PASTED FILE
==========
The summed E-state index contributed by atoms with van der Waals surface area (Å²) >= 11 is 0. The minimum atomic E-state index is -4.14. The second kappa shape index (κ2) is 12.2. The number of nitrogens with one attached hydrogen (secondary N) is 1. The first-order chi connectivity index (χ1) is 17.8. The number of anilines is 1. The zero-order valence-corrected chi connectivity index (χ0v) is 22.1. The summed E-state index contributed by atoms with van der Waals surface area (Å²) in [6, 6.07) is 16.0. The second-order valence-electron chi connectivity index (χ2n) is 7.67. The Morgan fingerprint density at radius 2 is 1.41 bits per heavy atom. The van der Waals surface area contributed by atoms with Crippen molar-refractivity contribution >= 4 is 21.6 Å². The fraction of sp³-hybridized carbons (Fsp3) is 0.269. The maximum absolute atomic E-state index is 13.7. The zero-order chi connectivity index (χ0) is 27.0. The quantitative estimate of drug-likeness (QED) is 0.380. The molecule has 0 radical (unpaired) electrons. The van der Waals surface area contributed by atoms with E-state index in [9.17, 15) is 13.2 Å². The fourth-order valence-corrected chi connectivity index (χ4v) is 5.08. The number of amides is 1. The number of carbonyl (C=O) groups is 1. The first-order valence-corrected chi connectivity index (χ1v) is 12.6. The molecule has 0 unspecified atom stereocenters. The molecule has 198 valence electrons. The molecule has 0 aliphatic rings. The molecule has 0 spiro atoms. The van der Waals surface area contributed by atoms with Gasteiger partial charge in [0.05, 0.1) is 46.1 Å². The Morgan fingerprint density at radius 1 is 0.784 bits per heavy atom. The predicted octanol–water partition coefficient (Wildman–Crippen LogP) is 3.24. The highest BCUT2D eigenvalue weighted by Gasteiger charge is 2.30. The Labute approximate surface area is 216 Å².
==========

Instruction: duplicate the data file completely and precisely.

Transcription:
The summed E-state index contributed by atoms with van der Waals surface area (Å²) >= 11 is 0. The minimum atomic E-state index is -4.14. The second kappa shape index (κ2) is 12.2. The number of nitrogens with one attached hydrogen (secondary N) is 1. The first-order chi connectivity index (χ1) is 17.8. The number of anilines is 1. The zero-order valence-corrected chi connectivity index (χ0v) is 22.1. The summed E-state index contributed by atoms with van der Waals surface area (Å²) in [6, 6.07) is 16.0. The second-order valence-electron chi connectivity index (χ2n) is 7.67. The Morgan fingerprint density at radius 2 is 1.41 bits per heavy atom. The van der Waals surface area contributed by atoms with Crippen molar-refractivity contribution >= 4 is 21.6 Å². The fraction of sp³-hybridized carbons (Fsp3) is 0.269. The maximum absolute atomic E-state index is 13.7. The zero-order chi connectivity index (χ0) is 27.0. The quantitative estimate of drug-likeness (QED) is 0.380. The molecule has 0 radical (unpaired) electrons. The van der Waals surface area contributed by atoms with E-state index in [9.17, 15) is 13.2 Å². The fourth-order valence-corrected chi connectivity index (χ4v) is 5.08. The number of amides is 1. The number of carbonyl (C=O) groups is 1. The first-order valence-corrected chi connectivity index (χ1v) is 12.6. The molecule has 0 unspecified atom stereocenters. The molecule has 198 valence electrons. The molecule has 0 aliphatic rings. The molecule has 0 spiro atoms. The van der Waals surface area contributed by atoms with Gasteiger partial charge in [0.05, 0.1) is 46.1 Å². The Morgan fingerprint density at radius 1 is 0.784 bits per heavy atom. The predicted octanol–water partition coefficient (Wildman–Crippen LogP) is 3.24. The highest BCUT2D eigenvalue weighted by Gasteiger charge is 2.30. The Labute approximate surface area is 216 Å².